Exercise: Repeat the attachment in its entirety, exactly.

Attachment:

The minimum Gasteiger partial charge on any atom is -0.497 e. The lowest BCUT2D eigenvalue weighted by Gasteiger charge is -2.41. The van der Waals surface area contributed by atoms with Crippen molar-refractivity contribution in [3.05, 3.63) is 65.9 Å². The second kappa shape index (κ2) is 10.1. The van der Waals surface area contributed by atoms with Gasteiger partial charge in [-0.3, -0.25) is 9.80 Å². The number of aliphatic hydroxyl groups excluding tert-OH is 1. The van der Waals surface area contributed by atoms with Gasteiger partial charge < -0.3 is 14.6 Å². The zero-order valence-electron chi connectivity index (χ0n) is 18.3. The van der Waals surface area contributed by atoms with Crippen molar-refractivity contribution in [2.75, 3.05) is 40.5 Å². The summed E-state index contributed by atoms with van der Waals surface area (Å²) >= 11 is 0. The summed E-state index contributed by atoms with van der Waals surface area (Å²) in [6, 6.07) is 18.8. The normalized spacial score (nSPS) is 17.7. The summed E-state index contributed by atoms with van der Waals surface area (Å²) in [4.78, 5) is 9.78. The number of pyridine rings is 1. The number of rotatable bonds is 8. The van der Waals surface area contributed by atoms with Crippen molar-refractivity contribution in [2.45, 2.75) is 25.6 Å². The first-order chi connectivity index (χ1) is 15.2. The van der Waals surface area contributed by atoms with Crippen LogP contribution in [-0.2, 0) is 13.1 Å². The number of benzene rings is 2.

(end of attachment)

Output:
The minimum Gasteiger partial charge on any atom is -0.497 e. The lowest BCUT2D eigenvalue weighted by Gasteiger charge is -2.41. The van der Waals surface area contributed by atoms with Crippen molar-refractivity contribution in [3.05, 3.63) is 65.9 Å². The second kappa shape index (κ2) is 10.1. The van der Waals surface area contributed by atoms with Gasteiger partial charge in [-0.3, -0.25) is 9.80 Å². The number of aliphatic hydroxyl groups excluding tert-OH is 1. The van der Waals surface area contributed by atoms with Gasteiger partial charge < -0.3 is 14.6 Å². The zero-order valence-electron chi connectivity index (χ0n) is 18.3. The van der Waals surface area contributed by atoms with Crippen molar-refractivity contribution in [2.75, 3.05) is 40.5 Å². The summed E-state index contributed by atoms with van der Waals surface area (Å²) >= 11 is 0. The summed E-state index contributed by atoms with van der Waals surface area (Å²) in [6, 6.07) is 18.8. The normalized spacial score (nSPS) is 17.7. The summed E-state index contributed by atoms with van der Waals surface area (Å²) in [4.78, 5) is 9.78. The number of pyridine rings is 1. The number of rotatable bonds is 8. The van der Waals surface area contributed by atoms with Crippen molar-refractivity contribution in [2.45, 2.75) is 25.6 Å². The first-order chi connectivity index (χ1) is 15.2. The van der Waals surface area contributed by atoms with Crippen LogP contribution in [-0.2, 0) is 13.1 Å². The number of benzene rings is 2.